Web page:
Michael A. Lebowitz is professor emeritus of economics at Simon Fraser University in Vancouver, Canada, and the author of The Contradictions of “Real Socialism”: The Conductor and the Conducted, The Socialist Alternative: Real Human Development, Beyond Capital: Marx's Political Economy of the Working Class, Build It Now: Socialism for the 21st Century and Following Marx: Method, Critique, and Crisis. His latest book is The Socialist Imperative: From Gotha to Now.
|LS #||Date Published||Title|| |
||19 March 2017
||150 Years of Marx's Capital
|This is a collection of videos dealing with Karl Marx's Capital: A Critique of Political Economy. It is 150 years since Karl Marx published the first volume of Capital in 1867, with the two subsequent volumes coming out under the editorship of Friedrich Engels over the next decades. As its subtitle suggests, Capital is a masterful appraisal of the ‘vulgar’ defences of capitalism focused on exchange and markets and the more ‘scientific’ accounts of classical political economy highlighting the production of an economic surplus and its distribution between the social classes.|
||19 February 2017
||Global Intern Strike!
|On February 20th, young people across the world will come together to push for an end to the exploitative and exclusionary practice of unpaid internships. Decentralised actions will take place in a range of cities, to call on employers and leaders to ensure that quality intern opportunities are paid and accessible to all - regardless of their socioeconomic background.|
||12 February 2017
||If You Don’t Understand the Second Product, You Understand Nothing About Marx's Capital
||Lebowitz, Michael A.
|Unfortunately, for many who have followed Marx in name and others who never pretended to do so, there is only one product - the change in circumstances, the change in the object of labour. The second product - the change in human beings, the change in the subject of labour - is ignored. This presentation by Michael Lebowitz was recorded in Athens, Greece, 14 January 2017.|
||5 February 2017
||What's the Matter with America?
|The 2017 Phyllis Clarke Memorial Lecture presentation by Thomas Frank, on Donald Trump's election and what it means for the USA. Recorded in Toronto, 26 January 2017.|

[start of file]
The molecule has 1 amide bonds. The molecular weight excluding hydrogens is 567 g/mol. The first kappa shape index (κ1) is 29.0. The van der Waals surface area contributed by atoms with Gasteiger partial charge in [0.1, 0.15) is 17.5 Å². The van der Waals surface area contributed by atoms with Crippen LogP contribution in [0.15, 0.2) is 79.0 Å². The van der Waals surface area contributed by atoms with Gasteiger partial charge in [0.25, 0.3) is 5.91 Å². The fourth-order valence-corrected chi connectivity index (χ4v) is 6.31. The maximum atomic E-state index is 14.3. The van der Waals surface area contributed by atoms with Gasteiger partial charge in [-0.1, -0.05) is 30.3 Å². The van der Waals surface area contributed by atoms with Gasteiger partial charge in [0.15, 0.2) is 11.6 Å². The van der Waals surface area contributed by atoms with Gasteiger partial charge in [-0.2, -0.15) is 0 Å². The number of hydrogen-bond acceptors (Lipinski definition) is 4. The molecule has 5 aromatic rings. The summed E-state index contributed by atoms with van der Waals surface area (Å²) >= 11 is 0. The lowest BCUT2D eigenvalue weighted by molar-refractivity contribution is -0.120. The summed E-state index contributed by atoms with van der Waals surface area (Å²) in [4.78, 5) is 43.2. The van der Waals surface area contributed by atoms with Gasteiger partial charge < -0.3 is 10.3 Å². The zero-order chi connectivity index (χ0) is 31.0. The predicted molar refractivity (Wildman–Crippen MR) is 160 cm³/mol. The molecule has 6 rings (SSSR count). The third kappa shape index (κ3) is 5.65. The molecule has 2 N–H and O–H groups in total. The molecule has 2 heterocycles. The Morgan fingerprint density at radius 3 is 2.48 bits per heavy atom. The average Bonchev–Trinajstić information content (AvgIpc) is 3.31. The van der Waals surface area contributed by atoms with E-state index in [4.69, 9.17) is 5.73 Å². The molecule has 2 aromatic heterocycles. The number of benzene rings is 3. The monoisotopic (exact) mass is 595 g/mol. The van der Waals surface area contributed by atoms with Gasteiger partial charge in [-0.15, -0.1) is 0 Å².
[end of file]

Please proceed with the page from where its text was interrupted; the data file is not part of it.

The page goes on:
||29 January 2017
||Launching the Socialist Register 2017: Rethinking Revolution
|The main purpose of the 2017 edition of the Socialist Register (SR) - one century after 'Red October' - is to look forward, to what might happen next. Moderated by Greg Albo. Discussion featuring: Joan Sangster, Bryan Palmer, Leo Panitch and Sam Gindin. Recorded in Toronto, 12 January 2017.|
||15 January 2017
||Art Manuel: Defender of the Land
|Arthur Manuel (1951 - January 11, 2017) was a First Nations political leader in Canada. He was four times elected chief (1995-2003) and three times elected chair of the Shuswap Nation Tribal Council (1997-2003). Since 2003, he served as spokesperson for the Indigenous Network on Economies and Trade (INET), a network of indigenous nations working on the international level to achieve recognition of Aboriginal title and rights.|
||8 January 2017
||Labour Struggles in Palestine and International Solidarity
|The global labour movement has long criticized Israel for human and trade union rights violations and abuse of Palestinian workers, while workers in Palestine are resisting oppression and building a movement we can support. Trade unions and federations of labour in Canada are heeding the call for solidarity made by 170 Palestinian organizations for a Boycott, Divestment and Sanctions (BDS) campaign. Recorded in Toronto, 8 May 2016.|
||1 January 2017
||Unions and Climate Change
|How do we build a trade union movement that promotes solutions to the climate crisis and responds to the attacks on workers' rights and protections? The ecological and social implications of climate change have - or should - become a central parameter for all discussions of work and capitalism. The unrelenting build-up of greenhouse gases has led to the jarring conclusion, drawn by climatologists, ecological militants and union activists, that an exit from reliance on fossil fuels for energy needs to occur with some urgency.|
||25 December 2016
||Pray For the Dead
|A Musical Tale of Morgues, Moguls and Mutiny, a new play for and about workers and unions, is now available as a radio show. This 30 minute radio version of the play, with the music, aired on WPFW in Washington, DC and in San Francisco on Bill Fletcher's weekly show Arise! It includes a 10 minute interview about unions and culture.|
||18 December 2016
||The Rise and Fall of Cheap Nature
|Finance. Climate. Food. Work. How are the crises of the twenty-first century connected? In Capitalism in the Web of Life, Jason W. Moore argues that the sources of today's global turbulence have a common cause: capitalism as a way of organizing nature, including human nature. Recorded in Toronto, 13 December 2016.|